Saturday, 30 June 2012


HarperCollins, 2011, 629 pages, $55 (hb)

Review by Phil Shannon

The very first victims of the atomic bomb dropped by the US Air Force on Hiroshima on 6 August 1945 were all the patients, doctors and nurses of the hospital above which the bomb directly exploded, instantly killing the first of the 78,000 that were to die on that day.  In Paul Ham’s book on the atomic strikes on Hiroshima, and on Nagasaki three days later (35,000 dead in an instant), he argues that, just as these innocent civilians died, so too has the truth died about the real reasons for the nuclear bombing.

Successive US governments have claimed that the atomic annihilation of the two Japanese cities ended the war in the Pacific and saved up to a million US casualties that would otherwise have been suffered in a meat-grinding land invasion of Japan.  Through the (strictly private) words of the US political and military elite at the time, Ham shows that the nuclear strikes were militarily unnecessary.

By early 1945, US air superiority and its naval blockade had so strangled Japan’s economy and war machine that the White House and the Pentagon had ruled out a land invasion as, in just months, an economically stricken Tokyo would have been forced to surrender.  What made the US embrace the atom bomb was entirely political - Stalin’s Russia, until then the key asset in Europe against Nazi Germany, was now unwelcome to the allies after Hitler’s defeat and had to be kept out of Japan at all costs.

Washington wanted a post-war Asia-Pacific solely under American influence.  General Groves, who headed the $24 billion Manhattan Project which built the atomic bombs, saw that ‘Russia was our enemy and the [Manhattan] Project was conducted on that basis’.  His political masters agreed and to maximise the political payload of the atomic bomb many thousands of Japanese civilians had to die.

Spared the relentless fire-bombing of Japan were a handful of major cities reserved as potential nuclear targets, which, said Groves, should be ‘mostly intact, to demonstrate the awesome destructive powers of an atomic bomb’.  It would not do, decreed the Target Committee, if their civilians were given prior warning or if a demonstration blast were held in an uninhabited area.

Whilst Washington proceeded with its mushroom cloud message to Moscow, Japan’s warlords  merely shrugged as Hiroshima and Nagasaki were added to the 66 cities already destroyed through incendiaries.  What forced Tokyo to finally surrender to the US, says Ham, was its fear of the Red Army (then massing in Manchuria for an attack on Japan) plus Tokyo’s fear of a communist Japan.  Totalitarian Japan, like its ‘democratic’ capitalist peers, made no distinction between Stalin’s geo-political expansion and their own country’s domestic socialist forces.  Tokyo feared the Red Menace more than the atomic bomb.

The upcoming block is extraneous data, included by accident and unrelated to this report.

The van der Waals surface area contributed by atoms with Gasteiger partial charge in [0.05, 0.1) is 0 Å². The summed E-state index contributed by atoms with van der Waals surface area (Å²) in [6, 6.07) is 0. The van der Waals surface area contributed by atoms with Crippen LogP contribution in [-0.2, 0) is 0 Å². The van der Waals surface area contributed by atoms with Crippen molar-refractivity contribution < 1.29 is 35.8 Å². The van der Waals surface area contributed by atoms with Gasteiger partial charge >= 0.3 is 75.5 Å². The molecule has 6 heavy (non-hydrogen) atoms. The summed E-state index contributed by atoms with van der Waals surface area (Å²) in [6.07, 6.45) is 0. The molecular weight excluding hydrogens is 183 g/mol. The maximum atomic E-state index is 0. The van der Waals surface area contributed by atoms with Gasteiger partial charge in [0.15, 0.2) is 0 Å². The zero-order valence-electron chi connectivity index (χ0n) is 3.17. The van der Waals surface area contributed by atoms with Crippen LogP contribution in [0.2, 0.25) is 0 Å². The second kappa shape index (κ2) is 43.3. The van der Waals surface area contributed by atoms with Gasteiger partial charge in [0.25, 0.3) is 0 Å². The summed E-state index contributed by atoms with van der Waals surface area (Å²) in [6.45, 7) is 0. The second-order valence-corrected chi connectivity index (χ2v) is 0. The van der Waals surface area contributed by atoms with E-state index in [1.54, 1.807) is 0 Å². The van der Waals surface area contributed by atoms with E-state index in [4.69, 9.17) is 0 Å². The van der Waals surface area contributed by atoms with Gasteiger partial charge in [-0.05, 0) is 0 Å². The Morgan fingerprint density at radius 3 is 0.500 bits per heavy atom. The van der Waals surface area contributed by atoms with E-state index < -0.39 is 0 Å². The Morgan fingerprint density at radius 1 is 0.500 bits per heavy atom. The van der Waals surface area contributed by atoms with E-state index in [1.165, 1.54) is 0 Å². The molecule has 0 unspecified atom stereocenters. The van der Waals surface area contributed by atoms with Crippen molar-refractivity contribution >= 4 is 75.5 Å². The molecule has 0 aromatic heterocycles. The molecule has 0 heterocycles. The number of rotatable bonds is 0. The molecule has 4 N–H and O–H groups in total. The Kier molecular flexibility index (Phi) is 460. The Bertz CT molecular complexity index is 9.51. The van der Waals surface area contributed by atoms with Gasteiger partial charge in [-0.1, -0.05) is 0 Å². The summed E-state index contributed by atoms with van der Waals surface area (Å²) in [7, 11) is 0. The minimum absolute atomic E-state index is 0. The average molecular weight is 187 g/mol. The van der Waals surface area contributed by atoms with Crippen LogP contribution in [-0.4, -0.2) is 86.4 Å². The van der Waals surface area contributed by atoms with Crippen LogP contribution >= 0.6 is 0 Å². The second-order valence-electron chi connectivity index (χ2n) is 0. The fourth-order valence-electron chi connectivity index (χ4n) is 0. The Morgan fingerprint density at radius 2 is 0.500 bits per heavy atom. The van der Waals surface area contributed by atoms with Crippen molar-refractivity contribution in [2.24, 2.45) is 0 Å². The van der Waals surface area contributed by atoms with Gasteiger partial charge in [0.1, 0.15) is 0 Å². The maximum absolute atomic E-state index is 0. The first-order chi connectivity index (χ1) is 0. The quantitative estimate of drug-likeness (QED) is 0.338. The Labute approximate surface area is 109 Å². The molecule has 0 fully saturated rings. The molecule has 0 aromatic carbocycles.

A casing of lies has ever since surrounded the American nuclear weapons.  Hiroshima and Nagasaki were not, as was claimed, military targets and their bombing did not ‘shorten the agony of war’ for the US military (economic factors, not foot soldiers, would have proved decisive, in a matter of months).

The agony was, however, shifted to Japanese civilians, aided by a moral sleight-of-hand - ‘we have used [the atomic bomb] against those who have attacked us’, said President Truman, as if it was Japanese civilians who had bombed Pearl Harbour or committed the Japanese military’s ghastly war crimes in Asia.  “In a total racial war”, says Ham, allied governments and press fanned a view of all Japanese as sub-human vermin to be exterminated by indiscriminate terror from the air.

A censorship regime “every bit as rigorous as totalitarian Japan’s”, says Ham, was used to suppress reports of subsequent deaths and gross disfigurements from radiation poisoning.  When the facts of nuclear warfare became known, however, and US public support for the atomic bombing collapsed, Washington resorted to the lie that the decision to bomb had been ‘regrettable’ and a ‘painful last resort’.  Ham’s rigorous documentation of what went on behind closed doors shows, however, that the nuclear bombing was a “desirable outcome”, a “diabolically zealous enterprise”.

It is disappointing, then, that Ham fudges his conclusion.  His book is not about “finding villains”, he declares, but rather exploring “complexity”, the muddle of “thoughts, feelings, relationships that drive human history”.  Thus are the nuclear criminals in Washington offered refuge in Ham’s variant of the theory of history as chaos.

Although Ham deplores nuclear weapons, he argues that they were inevitable during the Cold War and are necessary now because we live in a dangerous world of rogue states and terrorists.  Such futile hand-wringing, and his non-committal stance in what he terms the “stifling debate” between the revisionists (the atomic bombs were a warning to Russia) and the orthodox (they avoided a million-casualty land invasion) sits lamely with the campaigning that still needs to be done to rid the world of these hideous weapons and their raw material - uranium.

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